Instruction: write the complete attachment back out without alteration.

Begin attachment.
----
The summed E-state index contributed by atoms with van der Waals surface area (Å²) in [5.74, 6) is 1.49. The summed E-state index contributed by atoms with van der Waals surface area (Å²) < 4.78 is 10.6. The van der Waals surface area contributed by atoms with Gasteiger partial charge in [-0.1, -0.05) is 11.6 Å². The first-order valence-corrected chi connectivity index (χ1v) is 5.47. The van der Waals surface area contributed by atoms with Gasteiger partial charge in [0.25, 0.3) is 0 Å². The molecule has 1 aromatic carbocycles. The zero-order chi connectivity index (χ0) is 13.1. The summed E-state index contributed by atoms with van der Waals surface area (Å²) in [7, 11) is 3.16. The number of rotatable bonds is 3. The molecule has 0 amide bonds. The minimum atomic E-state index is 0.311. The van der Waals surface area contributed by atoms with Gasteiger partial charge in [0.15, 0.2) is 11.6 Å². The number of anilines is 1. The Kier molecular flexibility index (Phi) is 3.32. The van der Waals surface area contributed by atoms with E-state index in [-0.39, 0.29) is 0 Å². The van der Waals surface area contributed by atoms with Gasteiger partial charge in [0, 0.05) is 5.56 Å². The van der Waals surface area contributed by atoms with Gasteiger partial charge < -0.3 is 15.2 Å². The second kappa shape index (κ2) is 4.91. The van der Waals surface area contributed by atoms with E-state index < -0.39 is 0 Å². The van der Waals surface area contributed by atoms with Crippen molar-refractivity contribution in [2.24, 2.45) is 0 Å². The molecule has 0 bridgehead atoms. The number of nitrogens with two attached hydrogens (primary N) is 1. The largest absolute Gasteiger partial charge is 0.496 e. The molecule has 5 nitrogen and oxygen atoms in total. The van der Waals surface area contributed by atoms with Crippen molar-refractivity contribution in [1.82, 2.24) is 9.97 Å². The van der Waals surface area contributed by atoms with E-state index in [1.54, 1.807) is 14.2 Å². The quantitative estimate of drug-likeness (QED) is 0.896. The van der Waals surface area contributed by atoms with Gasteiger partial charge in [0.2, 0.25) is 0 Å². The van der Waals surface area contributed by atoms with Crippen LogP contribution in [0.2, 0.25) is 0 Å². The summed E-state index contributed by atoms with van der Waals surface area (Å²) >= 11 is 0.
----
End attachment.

The summed E-state index contributed by atoms with van der Waals surface area (Å²) in [5.74, 6) is 1.49. The summed E-state index contributed by atoms with van der Waals surface area (Å²) < 4.78 is 10.6. The van der Waals surface area contributed by atoms with Gasteiger partial charge in [-0.1, -0.05) is 11.6 Å². The first-order valence-corrected chi connectivity index (χ1v) is 5.47. The van der Waals surface area contributed by atoms with Gasteiger partial charge in [0.25, 0.3) is 0 Å². The molecule has 1 aromatic carbocycles. The zero-order chi connectivity index (χ0) is 13.1. The summed E-state index contributed by atoms with van der Waals surface area (Å²) in [7, 11) is 3.16. The number of rotatable bonds is 3. The molecule has 0 amide bonds. The minimum atomic E-state index is 0.311. The van der Waals surface area contributed by atoms with Gasteiger partial charge in [0.15, 0.2) is 11.6 Å². The number of anilines is 1. The Kier molecular flexibility index (Phi) is 3.32. The van der Waals surface area contributed by atoms with E-state index in [-0.39, 0.29) is 0 Å². The van der Waals surface area contributed by atoms with Gasteiger partial charge in [0, 0.05) is 5.56 Å². The van der Waals surface area contributed by atoms with Gasteiger partial charge < -0.3 is 15.2 Å². The second kappa shape index (κ2) is 4.91. The van der Waals surface area contributed by atoms with E-state index < -0.39 is 0 Å². The van der Waals surface area contributed by atoms with Crippen molar-refractivity contribution in [2.24, 2.45) is 0 Å². The molecule has 0 bridgehead atoms. The number of nitrogens with two attached hydrogens (primary N) is 1. The largest absolute Gasteiger partial charge is 0.496 e. The molecule has 5 nitrogen and oxygen atoms in total. The van der Waals surface area contributed by atoms with Crippen molar-refractivity contribution in [1.82, 2.24) is 9.97 Å². The van der Waals surface area contributed by atoms with E-state index in [1.54, 1.807) is 14.2 Å². The quantitative estimate of drug-likeness (QED) is 0.896. The van der Waals surface area contributed by atoms with Gasteiger partial charge in [0.2, 0.25) is 0 Å². The van der Waals surface area contributed by atoms with Crippen LogP contribution in [0.2, 0.25) is 0 Å². The summed E-state index contributed by atoms with van der Waals surface area (Å²) >= 11 is 0.